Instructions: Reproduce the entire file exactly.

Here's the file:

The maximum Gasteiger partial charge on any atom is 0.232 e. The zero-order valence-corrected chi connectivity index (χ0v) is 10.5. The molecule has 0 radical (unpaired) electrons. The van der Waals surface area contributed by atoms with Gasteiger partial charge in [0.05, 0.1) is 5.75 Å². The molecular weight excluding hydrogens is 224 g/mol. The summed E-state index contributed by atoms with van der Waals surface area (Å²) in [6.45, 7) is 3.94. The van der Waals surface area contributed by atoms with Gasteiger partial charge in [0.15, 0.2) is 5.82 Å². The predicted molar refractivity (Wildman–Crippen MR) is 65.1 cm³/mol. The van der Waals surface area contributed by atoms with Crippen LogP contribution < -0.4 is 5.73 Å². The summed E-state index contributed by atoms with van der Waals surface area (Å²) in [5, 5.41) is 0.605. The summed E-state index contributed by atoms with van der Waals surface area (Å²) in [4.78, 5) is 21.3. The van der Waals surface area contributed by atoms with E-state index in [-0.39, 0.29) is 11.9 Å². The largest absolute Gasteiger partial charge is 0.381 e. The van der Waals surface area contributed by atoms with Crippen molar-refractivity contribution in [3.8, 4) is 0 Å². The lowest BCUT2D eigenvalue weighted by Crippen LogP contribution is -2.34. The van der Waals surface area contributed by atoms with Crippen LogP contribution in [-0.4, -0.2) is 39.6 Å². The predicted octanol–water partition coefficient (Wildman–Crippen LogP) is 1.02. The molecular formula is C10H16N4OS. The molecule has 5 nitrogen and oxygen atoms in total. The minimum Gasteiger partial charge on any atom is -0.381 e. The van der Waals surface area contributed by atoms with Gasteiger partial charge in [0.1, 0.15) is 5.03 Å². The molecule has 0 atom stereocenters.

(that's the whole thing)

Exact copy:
The maximum Gasteiger partial charge on any atom is 0.232 e. The zero-order valence-corrected chi connectivity index (χ0v) is 10.5. The molecule has 0 radical (unpaired) electrons. The van der Waals surface area contributed by atoms with Gasteiger partial charge in [0.05, 0.1) is 5.75 Å². The molecular weight excluding hydrogens is 224 g/mol. The summed E-state index contributed by atoms with van der Waals surface area (Å²) in [6.45, 7) is 3.94. The van der Waals surface area contributed by atoms with Gasteiger partial charge in [0.15, 0.2) is 5.82 Å². The predicted molar refractivity (Wildman–Crippen MR) is 65.1 cm³/mol. The van der Waals surface area contributed by atoms with Crippen LogP contribution < -0.4 is 5.73 Å². The summed E-state index contributed by atoms with van der Waals surface area (Å²) in [5, 5.41) is 0.605. The summed E-state index contributed by atoms with van der Waals surface area (Å²) in [4.78, 5) is 21.3. The van der Waals surface area contributed by atoms with E-state index in [-0.39, 0.29) is 11.9 Å². The largest absolute Gasteiger partial charge is 0.381 e. The van der Waals surface area contributed by atoms with Crippen molar-refractivity contribution in [3.8, 4) is 0 Å². The lowest BCUT2D eigenvalue weighted by Crippen LogP contribution is -2.34. The van der Waals surface area contributed by atoms with Crippen LogP contribution in [-0.4, -0.2) is 39.6 Å². The predicted octanol–water partition coefficient (Wildman–Crippen LogP) is 1.02. The molecular formula is C10H16N4OS. The molecule has 5 nitrogen and oxygen atoms in total. The minimum Gasteiger partial charge on any atom is -0.381 e. The van der Waals surface area contributed by atoms with Gasteiger partial charge in [0.1, 0.15) is 5.03 Å². The molecule has 0 atom stereocenters.